One subcontractor can control your project schedule.

It seems that all of my schedules are tight. Some because they must be to meet client deadlines. Some because the contractor diddles around before getting started. Some because permits or financing are delayed. Most of them however are tight because that’s one way to keep costs down.

Direct Overhead costs for small contractors that I use run roughly $3,000 to $5,000 per week. Therefore, cutting two weeks out of a schedule can mean the difference between a low bid and a losing one. Even on cost-plus jobs, I always fix the “Fee” to include these costs which puts the schedule responsibility where it ought to be-on the contractor.

So, if a project is rolling along and one particular subcontractor continues to delay…especially on a short scheduled project-it has to affect the overall schedule. For example: If you are renovating a restaurant and adding steel railings for safety to the patio and those steel railings are continually delayed…there will be schedule problems.

If the railings are not fabricated and pre-installed, they can’t be powder coated and finally installed. Nor can the Hardware supplier supply the proper closers and locks without seeing the gates.(Obviously we did not require shop drawings). Without the railings installed, the owner could not install tables and chairs, or the waitress stand and equipment. In addition final touch up paint could not be completed. All but the last item were required to be inspected by three agencies before a certificate of occupancy would be issued.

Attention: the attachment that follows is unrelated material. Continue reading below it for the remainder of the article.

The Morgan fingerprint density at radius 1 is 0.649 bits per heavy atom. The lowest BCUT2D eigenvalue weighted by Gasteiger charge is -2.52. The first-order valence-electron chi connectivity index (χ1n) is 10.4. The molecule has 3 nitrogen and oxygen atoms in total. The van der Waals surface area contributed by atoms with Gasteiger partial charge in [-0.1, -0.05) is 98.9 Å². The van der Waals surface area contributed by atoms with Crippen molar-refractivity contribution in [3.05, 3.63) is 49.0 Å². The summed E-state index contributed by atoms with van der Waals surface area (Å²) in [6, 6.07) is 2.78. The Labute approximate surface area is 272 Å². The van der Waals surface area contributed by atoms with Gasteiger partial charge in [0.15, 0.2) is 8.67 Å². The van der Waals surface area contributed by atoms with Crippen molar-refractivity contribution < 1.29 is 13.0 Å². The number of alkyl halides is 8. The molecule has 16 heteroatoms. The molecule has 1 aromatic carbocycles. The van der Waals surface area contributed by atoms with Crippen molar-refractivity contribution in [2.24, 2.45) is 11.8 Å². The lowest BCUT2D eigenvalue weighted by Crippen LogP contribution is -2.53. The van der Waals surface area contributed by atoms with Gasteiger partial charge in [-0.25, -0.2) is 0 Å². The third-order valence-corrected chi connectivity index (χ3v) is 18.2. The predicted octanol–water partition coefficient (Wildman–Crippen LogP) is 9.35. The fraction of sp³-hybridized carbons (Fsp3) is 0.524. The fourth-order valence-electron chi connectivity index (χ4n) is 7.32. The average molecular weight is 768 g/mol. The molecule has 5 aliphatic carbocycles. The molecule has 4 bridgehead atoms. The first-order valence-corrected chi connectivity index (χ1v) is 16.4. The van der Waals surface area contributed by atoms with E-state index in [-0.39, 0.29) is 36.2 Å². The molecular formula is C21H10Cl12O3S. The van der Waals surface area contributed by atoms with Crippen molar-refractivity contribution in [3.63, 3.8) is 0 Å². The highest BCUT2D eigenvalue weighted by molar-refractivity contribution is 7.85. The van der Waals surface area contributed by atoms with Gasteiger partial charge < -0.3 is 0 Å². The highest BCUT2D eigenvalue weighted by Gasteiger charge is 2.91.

In this exact situation, I suggested that the superintendent stop calling the sub and visit his shop. If not for motivation, to at least scope out progress. He didn’t. For some reason, he wouldn’t. When I was contracting, I wouldn’t hire a sub until I had been to his place of business to see his operation. After that, I felt perfectly comfortable “dropping by” during a project to check production progress. I guess contractors now-a-days don’t do that.

We opened late on this project. It was directly attributable to the one subcontractor’s dereliction and the contractor’s inability to control him. And, I must add, my inability to control the contractor.

My common sense says: “Mr. Contractor, be proactive. Go to the sub’s shop and rattle his cage if he is not performing.”

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